About the Author: Suzanne Nossel serves as Deputy Assistant Secretary of State for International Organization Affairs.
Just hours ago, the UN Human Rights Council created the first-ever Special Rapporteur on freedom of assembly and association to provide a new level of attention these fundamental freedoms currently lack.
Support for the resolution, which the United States led, came from more than 60 co-sponsoring countries from every region.
President Obama and Secretary Clinton have made freedom of association a U.S. foreign policy priority. In a speech at the Community of Democracies in July, the Secretary decried the crackdown underway on the work of non-governmental organizations and human rights defenders that find themselves targeted by governments that prefer not to hear the messages these brave activists and advocates deliver. As the Secretary said, "the United Nations Human Rights Council needs to do more to protect civil society. Freedom of association is the only freedom defined in the United Nations declaration of human rights that does not enjoy specific attention from the UN human rights machinery."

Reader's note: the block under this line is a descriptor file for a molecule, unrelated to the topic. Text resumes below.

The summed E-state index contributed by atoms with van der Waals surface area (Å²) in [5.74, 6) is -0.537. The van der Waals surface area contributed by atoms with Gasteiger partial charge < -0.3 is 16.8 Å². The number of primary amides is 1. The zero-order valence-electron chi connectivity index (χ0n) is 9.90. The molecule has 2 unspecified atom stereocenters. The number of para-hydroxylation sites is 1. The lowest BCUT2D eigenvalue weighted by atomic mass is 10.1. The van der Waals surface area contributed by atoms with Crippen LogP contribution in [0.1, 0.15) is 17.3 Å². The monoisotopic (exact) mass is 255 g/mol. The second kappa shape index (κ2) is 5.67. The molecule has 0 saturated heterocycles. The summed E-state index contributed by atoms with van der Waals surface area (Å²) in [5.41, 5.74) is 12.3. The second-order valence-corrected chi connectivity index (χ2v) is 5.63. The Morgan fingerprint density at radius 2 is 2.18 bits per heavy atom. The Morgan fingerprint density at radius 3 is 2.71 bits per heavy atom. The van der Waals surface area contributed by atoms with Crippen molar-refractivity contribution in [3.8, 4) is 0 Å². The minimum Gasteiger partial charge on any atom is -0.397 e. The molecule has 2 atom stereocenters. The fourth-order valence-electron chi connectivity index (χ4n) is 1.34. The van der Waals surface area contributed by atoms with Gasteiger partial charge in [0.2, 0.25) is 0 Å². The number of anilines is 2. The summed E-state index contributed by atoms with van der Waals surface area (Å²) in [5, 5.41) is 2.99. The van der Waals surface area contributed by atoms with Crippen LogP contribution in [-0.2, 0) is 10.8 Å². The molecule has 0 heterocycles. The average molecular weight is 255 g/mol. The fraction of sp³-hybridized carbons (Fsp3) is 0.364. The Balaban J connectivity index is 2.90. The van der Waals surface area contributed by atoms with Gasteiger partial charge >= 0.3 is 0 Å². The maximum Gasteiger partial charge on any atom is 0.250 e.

We hope this resolution will strengthen the hands of civil society activists worldwide, too many of whom are subject to increasing levels of government restrictions and repression. In championing this issue at the Human Rights Council, we brought together a wide coalition of countries to stand up on behalf of ordinary citizens seeking to meet, consult, organize and bring change to their countries.
We worked with a core group of supporters on this resolution, including Czech Republic, Indonesia, Lithuania, the Maldives, Mexico and Nigeria, demonstrating the power of cross-regional partnerships to tackle tough issues.
The resolution passed by consensus, winning the backing of many countries that have not always stood up for these fundamental rights. We hope the resolution becomes an impetus for countries the world over to strengthen protection for these core freedoms, and that it empowers individuals to assert their rights.
In his speech to the United Nations General Assembly last week, the President called civil society the "the conscience of our communities," stating that "the arc of human progress has been shaped by individuals with the freedom to assemble and by organizations outside of government that insisted upon democratic change."
We applaud the UNHRC's decision to address this issue, and will continue our leading efforts to expand respect for this important right for civil society and individuals all over the world.